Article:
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APNA's new program will allow student nurses to complete their placement in aged care homes.

Student nurses lead the way in aged care placements

The Australian Primary Heath Care Nurses Association (APNA) has stationed its first 76 student nurses in aged care homes to complete their clinical placements.

The students are part of a new Commonwealth-funded aged care placement program, where eventually, the residential aged care sector will recruit the nurses.

The program launched in June and aimed to place around 1,800 second and third-year nursing students in aged care. An estimated 140 students will start during the first month.

APNA President Karen Booth said, "Providing a pathway for nurses, especially new graduates, into aged care is a much better and more sustainable option than recruiting from overseas."

APNA launched the program to address recommendations made by the Royal Commission into Aged Care Quality and Safety. It will ultimately support the new 24/7 nurse mandate.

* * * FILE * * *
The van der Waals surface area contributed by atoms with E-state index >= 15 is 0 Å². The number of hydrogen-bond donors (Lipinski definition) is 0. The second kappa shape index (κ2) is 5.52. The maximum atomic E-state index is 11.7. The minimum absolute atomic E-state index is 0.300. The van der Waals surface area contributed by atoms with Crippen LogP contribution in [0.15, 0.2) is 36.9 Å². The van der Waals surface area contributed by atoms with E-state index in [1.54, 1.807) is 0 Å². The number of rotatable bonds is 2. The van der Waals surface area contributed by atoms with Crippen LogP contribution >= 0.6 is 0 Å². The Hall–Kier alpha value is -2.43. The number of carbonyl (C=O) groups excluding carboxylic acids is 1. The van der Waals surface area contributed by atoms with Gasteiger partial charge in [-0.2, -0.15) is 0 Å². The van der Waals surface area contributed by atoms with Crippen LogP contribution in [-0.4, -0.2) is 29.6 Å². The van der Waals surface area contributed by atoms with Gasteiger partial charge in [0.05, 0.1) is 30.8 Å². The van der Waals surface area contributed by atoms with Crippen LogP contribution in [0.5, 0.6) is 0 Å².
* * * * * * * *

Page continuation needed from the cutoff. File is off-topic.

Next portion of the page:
"We need a sustainable pipeline of qualified registered aged care nurses now to meet the health care needs of the future. APNA's program provides that pathway," Ms Booth said.

The Department of Health and Aged Care predicted a nursing shortfall of about 8,100 in residential aged-care facilities between 2023-24. The sector needs an additional 14,000 nurses to meet the 24/7 requirement.

APNA's program targets student nurses' support, which includes direct supervision from an APNA-employed RN and resources readily available. The program also focuses on an enhanced and unique university curriculum that maps learning outcomes into placements and allows second and third-year students' work to align with the work of an RN.

"Great residential aged care needs great aged care nurses," Ms Booth said. "That starts with giving nursing students a positive aged care placement during their studies."

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